The Heartland Consortium, which includes academic medical centers at the University of Kansas, the University of Iowa, the University of Missouri and the University of Nebraska, has been formed to recruit patients in those states for the National Institutes of Health’s All of Us Research Program.
The partners will receive $6.3 million in initial funding, with the potential to renew the award every year for four years.
The goal of the All of Us Research Program is to advance precision medicine research, one day enabling clinicians to tailor patient care by accounting for individual differences in biology, behavior and environment. To that end, the program has created a national research resource that will include comprehensive de-identified health information from more than 1 million people in the United States.
A network of consortia made up of healthcare provider organizations helps enroll participants who reflect the diversity of the United States, but this is the first consortium dedicated to engaging participants in the Midwest. The Heartland Consortium seeks to enroll more than 6,000 participants in its first year.
“The Heartland Consortium is excited that our region will now be a part of the national All of Us Research Program, helping to further precision medicine research by ensuring people in Kansas, Missouri, Nebraska and Iowa are represented,” said Akinlolu Ojo, M.D., consortium principal investigator and executive dean of the University of Kansas School of Medicine, in a statement. “Our participation was made possible by the substantial resources and researcher expertise from disciplines across the KU schools of Health Professions, Medicine and Nursing and from other consortium members from our four-state region.”
“It’s vital that the All of Us Research Program reflect the true diversity of the United States to allow researchers to better understand how differences in what it’s like where we live, our lifestyle and DNA impact our health and disease,” said Holly A. Garriock, Ph.D., chief cohort development officer at the National Institutes of Health’s All of Us Research Program, in a statement. “The Heartland Consortium will provide opportunities for more communities to participate in medical research and be represented in the All of Us dataset, enabling researchers to discover breakthroughs relevant to their communities.”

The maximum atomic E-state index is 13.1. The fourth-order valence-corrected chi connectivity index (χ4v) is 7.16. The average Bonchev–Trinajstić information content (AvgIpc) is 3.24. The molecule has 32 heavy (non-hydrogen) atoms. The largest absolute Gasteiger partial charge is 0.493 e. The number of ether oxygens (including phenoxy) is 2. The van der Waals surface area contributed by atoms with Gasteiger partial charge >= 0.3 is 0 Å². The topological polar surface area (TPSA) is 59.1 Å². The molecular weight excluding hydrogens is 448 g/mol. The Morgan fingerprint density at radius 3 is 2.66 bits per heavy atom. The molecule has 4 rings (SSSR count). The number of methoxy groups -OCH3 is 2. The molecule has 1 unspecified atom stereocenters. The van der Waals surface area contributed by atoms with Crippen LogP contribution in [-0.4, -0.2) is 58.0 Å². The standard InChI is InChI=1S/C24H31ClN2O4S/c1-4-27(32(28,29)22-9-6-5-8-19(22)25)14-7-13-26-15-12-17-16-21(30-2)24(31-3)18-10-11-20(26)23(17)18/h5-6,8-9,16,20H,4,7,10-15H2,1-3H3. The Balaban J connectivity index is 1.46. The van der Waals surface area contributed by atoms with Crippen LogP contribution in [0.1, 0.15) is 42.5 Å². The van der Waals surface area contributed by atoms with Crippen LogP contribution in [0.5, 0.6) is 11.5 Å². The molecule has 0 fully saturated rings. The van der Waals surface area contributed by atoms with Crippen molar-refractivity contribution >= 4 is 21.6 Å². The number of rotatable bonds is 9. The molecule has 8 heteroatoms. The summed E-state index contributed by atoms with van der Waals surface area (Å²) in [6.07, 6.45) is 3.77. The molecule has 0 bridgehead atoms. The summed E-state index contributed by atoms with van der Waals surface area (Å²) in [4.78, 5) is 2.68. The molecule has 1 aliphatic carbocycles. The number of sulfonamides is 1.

Unlike research studies that focus on one disease or group of people, All of Us is building a diverse database that can inform thousands of studies on a variety of health conditions. Researchers will be able to tap into a broad database to better understand the risk factors for certain diseases and inform future treatments and prevention. All of Us stresses that it follows all federal, state and local laws in keeping data safe. The program removes all personal details from the data to prevent participants from being identified.
The consortium aims to reach out to a wide variety of participants, with special emphasis on those in rural areas, as well as other groups historically underrepresented in research.
“The All of Us Heartland Consortium is an important project that will allow Nebraskans to participate in one of the largest and most comprehensive databases ever constructed,” says Cyrus Desouza, M.B.B.S., principal investigator at the University of Nebraska Medical Center, in a statement. “This will lead to scientific discoveries that will benefit all Nebraskans, people in the heartland and everyone nationwide. UNMC is proud to be an integral part of this consortium.”
Consortia in other areas of the country are conducting similar efforts to enroll patients. For instance, a consortium led by Columbia University Irving Medical Center and joined by Weill Cornell Medicine, NYC Health + Hospitals/Harlem, and NewYork-Presbyterian is spearheading enrollment in New York City. The NYC Consortium is responsible for enrolling 93,000 participants over a five-year period.